2. What results are being invoked when we go from both $$P_{\theta}[\tilde{\theta} = \overline{X}] \longrightarrow 1$$ for $$\theta \neq 0$$ and $$P_{\theta}[\tilde{\theta}_n = 0] \longrightarrow 1$$ for $$\theta = 0$$ to the two limiting distributions in $$(5.4.39)$$, that is, a standard Normal and a degenerate distribution?

Intuitively, I am partly comfortable with the ideas that:

• As we collect more observations $$n \rightarrow \infty$$, then in the regime where $$\theta \neq 0$$, the Hodges estimator $$\tilde{\theta}_n$$ behaves likes the MLE with increasingly high probability because $$P_{\theta}[\tilde{\theta}_n = \overline{X}] \rightarrow 1$$. And because of the asymptotic normality of MLE, this means that the limiting distribution of $$\sqrt{n}(\tilde{\theta}_n - \theta)$$ is standard normal.

• As we collect more observations $$n \rightarrow \infty$$, then in the regime where $$\theta = 0$$, the Hodges estimator $$\tilde{\theta}_n$$ has increasingly high probability of being set to exactly 0 because $$P_{\theta}[\tilde{\theta} = 0] \rightarrow 1$$. And this means that the limiting distribution of $$\sqrt{n} \tilde{\theta}_n$$ is that of a degenerate CDF at 0.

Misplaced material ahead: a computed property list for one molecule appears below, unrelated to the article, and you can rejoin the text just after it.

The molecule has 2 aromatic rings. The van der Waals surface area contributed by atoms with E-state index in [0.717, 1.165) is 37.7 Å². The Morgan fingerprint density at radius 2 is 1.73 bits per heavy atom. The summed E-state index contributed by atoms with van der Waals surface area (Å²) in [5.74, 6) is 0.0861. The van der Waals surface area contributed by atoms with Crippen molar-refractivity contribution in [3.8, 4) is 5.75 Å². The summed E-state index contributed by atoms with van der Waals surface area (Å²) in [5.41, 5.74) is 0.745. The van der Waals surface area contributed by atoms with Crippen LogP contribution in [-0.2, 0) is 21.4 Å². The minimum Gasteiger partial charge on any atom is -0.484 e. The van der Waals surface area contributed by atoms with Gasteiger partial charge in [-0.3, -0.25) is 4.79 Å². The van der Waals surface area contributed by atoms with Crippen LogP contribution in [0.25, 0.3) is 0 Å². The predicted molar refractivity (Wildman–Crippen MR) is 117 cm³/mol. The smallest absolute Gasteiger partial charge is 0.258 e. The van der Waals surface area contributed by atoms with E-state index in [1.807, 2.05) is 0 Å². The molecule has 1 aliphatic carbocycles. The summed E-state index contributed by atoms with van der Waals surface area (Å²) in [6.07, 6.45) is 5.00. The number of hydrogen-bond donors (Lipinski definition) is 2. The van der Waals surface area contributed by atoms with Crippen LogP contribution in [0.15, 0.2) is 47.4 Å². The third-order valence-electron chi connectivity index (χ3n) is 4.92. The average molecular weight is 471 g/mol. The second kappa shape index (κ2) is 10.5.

However, I am having difficulty seeing what results are being used here.

3. Is $$\tilde{\theta}_n$$ a discrete or continuous random variable; or some hybrid that depends on whether $$\theta = 0$$ or $$\theta \neq 0$$?

I am experiencing doubt over this because I am not entirely comfortable with how much sense the statements $$P_{\theta}[\tilde{\theta}_n = \overline{X}]$$ and $$P_{\theta}[\tilde{\theta}_n = 0]$$ make. Because if $$\tilde{\theta}_n$$ is continuous, both probabilities on $$\tilde{\theta}_n$$ taking a value would be 0?

I tried rewriting the Hodges estimator using indicator functions $$\tilde{\theta}_n = \overline{X} \cdot \mathbb{I}(\vert \overline{X} \vert > n^{-1/4})$$, which suggests to me that the intention is that $$\tilde{\theta}_n$$ is continuous when $$\theta \neq 0$$, but I'm not sure about whether $$\tilde{\theta}_n$$ is discrete or continuous when $$\theta = 0$$.

1. Yes, that's for $$\theta>0$$, but the argument for $$\theta<0$$ is exactly symmetric.

2. The key random variable is the indicator $$A_n=\{|\bar X_n|\leq n^{-1/4}\}$$. Since $$\bar X_n\sim N(0,1/n)$$, we know $$P(A_n)$$ exactly. Asymptotically, if $$\theta=0$$, $$P(A_n)\to 1$$. If $$\theta\neq 0$$, $$P(A_n)\to 0$$.